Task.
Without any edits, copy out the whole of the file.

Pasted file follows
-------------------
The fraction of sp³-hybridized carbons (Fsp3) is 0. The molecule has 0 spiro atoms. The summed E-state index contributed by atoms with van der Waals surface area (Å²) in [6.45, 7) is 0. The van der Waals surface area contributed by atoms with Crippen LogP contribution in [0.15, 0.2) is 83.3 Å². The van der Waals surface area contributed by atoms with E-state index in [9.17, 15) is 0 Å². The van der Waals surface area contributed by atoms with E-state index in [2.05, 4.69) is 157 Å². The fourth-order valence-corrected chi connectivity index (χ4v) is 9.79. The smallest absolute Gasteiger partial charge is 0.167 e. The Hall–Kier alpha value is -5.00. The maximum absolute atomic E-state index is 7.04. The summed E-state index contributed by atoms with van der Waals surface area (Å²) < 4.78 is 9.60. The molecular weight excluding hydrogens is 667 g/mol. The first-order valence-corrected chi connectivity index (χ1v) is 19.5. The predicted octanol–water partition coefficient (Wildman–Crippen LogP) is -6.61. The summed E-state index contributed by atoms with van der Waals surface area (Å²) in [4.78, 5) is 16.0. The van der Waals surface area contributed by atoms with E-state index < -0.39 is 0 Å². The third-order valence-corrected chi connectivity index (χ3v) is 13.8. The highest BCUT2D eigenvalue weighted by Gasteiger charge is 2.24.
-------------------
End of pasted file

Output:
The fraction of sp³-hybridized carbons (Fsp3) is 0. The molecule has 0 spiro atoms. The summed E-state index contributed by atoms with van der Waals surface area (Å²) in [6.45, 7) is 0. The van der Waals surface area contributed by atoms with Crippen LogP contribution in [0.15, 0.2) is 83.3 Å². The van der Waals surface area contributed by atoms with E-state index in [9.17, 15) is 0 Å². The van der Waals surface area contributed by atoms with E-state index in [2.05, 4.69) is 157 Å². The fourth-order valence-corrected chi connectivity index (χ4v) is 9.79. The smallest absolute Gasteiger partial charge is 0.167 e. The Hall–Kier alpha value is -5.00. The maximum absolute atomic E-state index is 7.04. The summed E-state index contributed by atoms with van der Waals surface area (Å²) < 4.78 is 9.60. The molecular weight excluding hydrogens is 667 g/mol. The first-order valence-corrected chi connectivity index (χ1v) is 19.5. The predicted octanol–water partition coefficient (Wildman–Crippen LogP) is -6.61. The summed E-state index contributed by atoms with van der Waals surface area (Å²) in [4.78, 5) is 16.0. The van der Waals surface area contributed by atoms with E-state index < -0.39 is 0 Å². The third-order valence-corrected chi connectivity index (χ3v) is 13.8. The highest BCUT2D eigenvalue weighted by Gasteiger charge is 2.24.